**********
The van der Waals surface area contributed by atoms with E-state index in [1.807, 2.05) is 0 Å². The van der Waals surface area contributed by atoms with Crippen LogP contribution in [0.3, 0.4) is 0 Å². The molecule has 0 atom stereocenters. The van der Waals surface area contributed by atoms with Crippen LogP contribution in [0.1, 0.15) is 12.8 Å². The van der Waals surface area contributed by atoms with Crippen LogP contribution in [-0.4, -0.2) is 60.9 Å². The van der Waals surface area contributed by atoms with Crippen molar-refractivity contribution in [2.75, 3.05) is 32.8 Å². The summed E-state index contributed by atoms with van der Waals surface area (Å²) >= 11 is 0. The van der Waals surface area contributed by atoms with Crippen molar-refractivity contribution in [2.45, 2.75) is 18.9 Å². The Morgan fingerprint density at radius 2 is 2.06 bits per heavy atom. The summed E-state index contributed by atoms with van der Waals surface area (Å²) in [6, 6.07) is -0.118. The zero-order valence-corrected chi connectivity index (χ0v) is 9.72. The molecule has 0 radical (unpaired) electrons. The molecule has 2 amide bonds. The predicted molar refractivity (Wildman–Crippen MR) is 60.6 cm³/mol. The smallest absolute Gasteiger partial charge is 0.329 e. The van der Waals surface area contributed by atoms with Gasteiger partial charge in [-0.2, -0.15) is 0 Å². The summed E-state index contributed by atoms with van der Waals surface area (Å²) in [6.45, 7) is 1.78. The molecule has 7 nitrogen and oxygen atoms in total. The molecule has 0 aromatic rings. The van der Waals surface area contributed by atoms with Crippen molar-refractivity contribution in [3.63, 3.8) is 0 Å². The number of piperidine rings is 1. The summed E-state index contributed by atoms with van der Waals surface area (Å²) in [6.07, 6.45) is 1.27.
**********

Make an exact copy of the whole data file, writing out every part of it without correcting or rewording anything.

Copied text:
The van der Waals surface area contributed by atoms with E-state index in [1.807, 2.05) is 0 Å². The van der Waals surface area contributed by atoms with Crippen LogP contribution in [0.3, 0.4) is 0 Å². The molecule has 0 atom stereocenters. The van der Waals surface area contributed by atoms with Crippen LogP contribution in [0.1, 0.15) is 12.8 Å². The van der Waals surface area contributed by atoms with Crippen LogP contribution in [-0.4, -0.2) is 60.9 Å². The van der Waals surface area contributed by atoms with Crippen molar-refractivity contribution in [2.75, 3.05) is 32.8 Å². The summed E-state index contributed by atoms with van der Waals surface area (Å²) >= 11 is 0. The van der Waals surface area contributed by atoms with Crippen molar-refractivity contribution in [2.45, 2.75) is 18.9 Å². The Morgan fingerprint density at radius 2 is 2.06 bits per heavy atom. The summed E-state index contributed by atoms with van der Waals surface area (Å²) in [6, 6.07) is -0.118. The zero-order valence-corrected chi connectivity index (χ0v) is 9.72. The molecule has 0 radical (unpaired) electrons. The molecule has 2 amide bonds. The predicted molar refractivity (Wildman–Crippen MR) is 60.6 cm³/mol. The smallest absolute Gasteiger partial charge is 0.329 e. The van der Waals surface area contributed by atoms with Gasteiger partial charge in [-0.2, -0.15) is 0 Å². The summed E-state index contributed by atoms with van der Waals surface area (Å²) in [6.45, 7) is 1.78. The molecule has 7 nitrogen and oxygen atoms in total. The molecule has 0 aromatic rings. The van der Waals surface area contributed by atoms with Crippen molar-refractivity contribution in [3.63, 3.8) is 0 Å². The number of piperidine rings is 1. The summed E-state index contributed by atoms with van der Waals surface area (Å²) in [6.07, 6.45) is 1.27.